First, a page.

If you’re a young club-goer living in Santa Monica, California and you take a roundtrip taxi to Hollywood (about 12 miles each way) twice a month, you’ll end up paying over $1,600 per year making that trip. That represents 50% of the total amount the average American household spends on healthcare each year.
Why so expensive? Well, cabbies have bills to pay. Their cars exist for the sole purpose of transporting people in exchange for money. If they don’t bring enough in, all the cash goes towards car payments, the cab company, and, depending on the city in which they operate, expensive licensing fees. After that, they may be left with nothing to take home for themselves. Taxis are so pricey because drivers are being crushed under the weight of their operating costs.
Compare that to a hypothetical world where an individual needing a ride would simply get on their smartphone and name their desired location and the amount they are willing to pay. Then, car-owners (literally anyone who owns a car) within the same geographic area could make the decision as to whether or not to accept the offer. If you’re heading to Hollywood anyways, why not let someone occupy your passenger seat for $10? In this scenario, there is literally no marginal cost for adding a passenger. The taxi cab business model simply can’t compete with that.
In this same hypothetical world, if you own a car and are bored with nothing to do on a Friday night, why not check your smartphone to see if anyone nearby needs a ride? You already own your car, so the only marginal cost for you is gas. If it takes a gallon of gas for the round trip from Santa Monica to Hollywood, your marginal cost is $4.60. Anything you receive in excess of that is pure profit.
Think about it. As a poor college student, would you have accepted $20 to drive someone across town? I know I would have. Give five rides in an evening and pay for your biology textbook or a week’s worth of bar tabs.
Within the next few weeks this hypothetical world could become a reality. Zaarly’s proximity based, real-time platform will allow anyone to put a price on anything (my focus in this post is on transportation, but the possibilities are truly endless).
Zaarly can match drivers to riders in mere seconds. No yellow cars with a partition and a meter needed. Peer-to-peer rideshare is not a brand new concept, but the only programs that seem to achieve success are those that involve routes that are known well in advance and are recurring, like work commutes. What sets Zaarly apart is the “real-time” aspect of the platform. Currently, I can go on Craigslist and click the “rideshare” section and request a ride from Santa Monica to Long Beach, but I’d have to create a post and description, click “publish,” and wait for the confirmation email to come through before responses came pouring in (which would come over a three day period from seemingly anonymous users). Zaarly can take a three day process and shorten it to a matter of seconds. I choose where I want to go, when I want to go, and how much I’m willing to pay, and someone nearby will accept, provided the offer was reasonable.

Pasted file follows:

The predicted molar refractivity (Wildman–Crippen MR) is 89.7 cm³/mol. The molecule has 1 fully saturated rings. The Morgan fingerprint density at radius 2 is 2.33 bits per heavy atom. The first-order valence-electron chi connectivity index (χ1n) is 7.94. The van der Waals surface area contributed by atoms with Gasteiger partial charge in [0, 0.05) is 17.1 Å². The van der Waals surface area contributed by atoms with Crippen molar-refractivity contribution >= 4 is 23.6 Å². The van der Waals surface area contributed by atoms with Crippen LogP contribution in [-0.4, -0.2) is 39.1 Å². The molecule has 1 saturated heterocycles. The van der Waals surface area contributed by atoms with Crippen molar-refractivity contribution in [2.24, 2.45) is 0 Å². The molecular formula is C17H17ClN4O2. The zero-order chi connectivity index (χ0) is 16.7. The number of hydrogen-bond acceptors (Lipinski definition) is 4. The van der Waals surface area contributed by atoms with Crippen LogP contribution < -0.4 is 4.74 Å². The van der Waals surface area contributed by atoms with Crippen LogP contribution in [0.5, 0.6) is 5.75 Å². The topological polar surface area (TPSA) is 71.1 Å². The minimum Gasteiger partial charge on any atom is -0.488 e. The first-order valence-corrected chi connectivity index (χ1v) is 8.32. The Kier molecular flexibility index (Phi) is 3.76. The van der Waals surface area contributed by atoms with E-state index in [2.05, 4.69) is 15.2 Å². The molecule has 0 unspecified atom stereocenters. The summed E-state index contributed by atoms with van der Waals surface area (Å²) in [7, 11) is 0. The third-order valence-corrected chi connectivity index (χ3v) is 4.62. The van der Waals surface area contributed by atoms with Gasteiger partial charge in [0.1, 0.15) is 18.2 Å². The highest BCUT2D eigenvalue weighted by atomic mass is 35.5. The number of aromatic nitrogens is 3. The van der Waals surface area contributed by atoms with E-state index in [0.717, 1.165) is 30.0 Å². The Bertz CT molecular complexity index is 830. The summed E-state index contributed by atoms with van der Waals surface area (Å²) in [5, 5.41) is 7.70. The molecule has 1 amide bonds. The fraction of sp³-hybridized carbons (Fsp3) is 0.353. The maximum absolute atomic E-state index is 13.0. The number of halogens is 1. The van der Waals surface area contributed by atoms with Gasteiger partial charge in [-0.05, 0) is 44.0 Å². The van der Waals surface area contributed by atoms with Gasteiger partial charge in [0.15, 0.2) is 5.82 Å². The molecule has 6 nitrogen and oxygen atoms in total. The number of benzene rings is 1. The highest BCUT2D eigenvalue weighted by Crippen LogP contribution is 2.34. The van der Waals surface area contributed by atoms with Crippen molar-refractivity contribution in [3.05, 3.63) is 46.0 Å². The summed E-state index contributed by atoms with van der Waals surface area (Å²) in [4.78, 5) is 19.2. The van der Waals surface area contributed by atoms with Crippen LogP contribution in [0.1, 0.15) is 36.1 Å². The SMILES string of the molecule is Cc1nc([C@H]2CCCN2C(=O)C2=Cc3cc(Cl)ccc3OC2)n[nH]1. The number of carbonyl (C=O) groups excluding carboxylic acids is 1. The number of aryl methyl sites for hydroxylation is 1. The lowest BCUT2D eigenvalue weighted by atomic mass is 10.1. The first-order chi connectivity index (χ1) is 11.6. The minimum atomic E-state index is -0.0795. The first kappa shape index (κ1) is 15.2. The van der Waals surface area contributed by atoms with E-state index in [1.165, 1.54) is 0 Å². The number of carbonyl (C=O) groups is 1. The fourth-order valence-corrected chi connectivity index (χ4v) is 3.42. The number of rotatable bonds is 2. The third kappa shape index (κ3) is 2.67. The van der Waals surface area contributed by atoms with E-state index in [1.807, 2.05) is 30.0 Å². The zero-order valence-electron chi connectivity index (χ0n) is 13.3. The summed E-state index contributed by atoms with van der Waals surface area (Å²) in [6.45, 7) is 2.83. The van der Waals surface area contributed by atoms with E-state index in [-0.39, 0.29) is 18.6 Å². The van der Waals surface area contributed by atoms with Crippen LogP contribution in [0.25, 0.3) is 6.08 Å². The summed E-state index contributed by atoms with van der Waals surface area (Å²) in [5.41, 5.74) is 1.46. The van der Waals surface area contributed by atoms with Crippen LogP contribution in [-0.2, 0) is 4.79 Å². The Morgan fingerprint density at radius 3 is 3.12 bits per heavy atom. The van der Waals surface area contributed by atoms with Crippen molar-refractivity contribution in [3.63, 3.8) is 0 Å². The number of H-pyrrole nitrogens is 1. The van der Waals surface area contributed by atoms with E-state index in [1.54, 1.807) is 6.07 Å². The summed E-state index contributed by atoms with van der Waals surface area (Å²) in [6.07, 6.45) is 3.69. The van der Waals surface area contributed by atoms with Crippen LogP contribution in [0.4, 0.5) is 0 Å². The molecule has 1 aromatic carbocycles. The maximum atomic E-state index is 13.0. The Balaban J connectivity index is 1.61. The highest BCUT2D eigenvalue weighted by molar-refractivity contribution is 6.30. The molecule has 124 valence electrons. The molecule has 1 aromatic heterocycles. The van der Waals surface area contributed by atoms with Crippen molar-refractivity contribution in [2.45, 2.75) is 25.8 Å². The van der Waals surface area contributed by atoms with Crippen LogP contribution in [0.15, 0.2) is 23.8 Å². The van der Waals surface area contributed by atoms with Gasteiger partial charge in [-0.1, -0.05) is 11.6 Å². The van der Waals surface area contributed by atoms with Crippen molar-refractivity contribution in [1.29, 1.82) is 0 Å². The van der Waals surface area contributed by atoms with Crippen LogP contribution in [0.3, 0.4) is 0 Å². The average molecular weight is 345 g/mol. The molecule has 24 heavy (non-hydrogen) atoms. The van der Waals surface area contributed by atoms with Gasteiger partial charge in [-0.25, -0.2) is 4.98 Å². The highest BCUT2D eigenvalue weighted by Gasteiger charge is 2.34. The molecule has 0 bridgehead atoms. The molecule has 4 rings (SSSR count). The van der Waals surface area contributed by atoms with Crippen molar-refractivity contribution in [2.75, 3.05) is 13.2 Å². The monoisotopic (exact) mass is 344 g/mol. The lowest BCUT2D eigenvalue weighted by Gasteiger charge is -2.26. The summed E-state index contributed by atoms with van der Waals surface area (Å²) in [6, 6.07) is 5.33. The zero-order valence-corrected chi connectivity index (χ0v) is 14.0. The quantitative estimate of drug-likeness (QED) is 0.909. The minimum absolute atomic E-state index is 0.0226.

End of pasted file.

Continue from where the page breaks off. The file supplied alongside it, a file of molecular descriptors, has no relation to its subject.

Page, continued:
With a taxi or Craigslist, there’s an uneasy feeling of anonymity that riders feel: they have no clue how good or bad previous customers’ experiences were with a given car/driver. With Zaarly, the user-feedback system will provide comfort and allow you to choose a driver who is experienced and trustworthy. Don’t want to accept a ride from someone new to the service? Then don’t. User feedback will make drivers accountable for the experiences they provide.
Zaarly will be faster, closer, and more personal than Craigslist when it comes to the exchange of any good or service (not just rides). Until now, craigslist has provided a nice moat around the space that Zaarly intends to fill, not allowing would-be challengers an opportunity to gain any traction in this realm.
Zaarly has the platform and the firepower necessary to disrupt the taxi cab industry in a way that Craigslist never could. Providing a ride across town is practically unskilled labor requiring only a driver’s license and a car, assets that over 90% of households already have at their disposal. With that kind of supply currently sitting idle, it’s about time that a trip across town became a whole lot cheaper.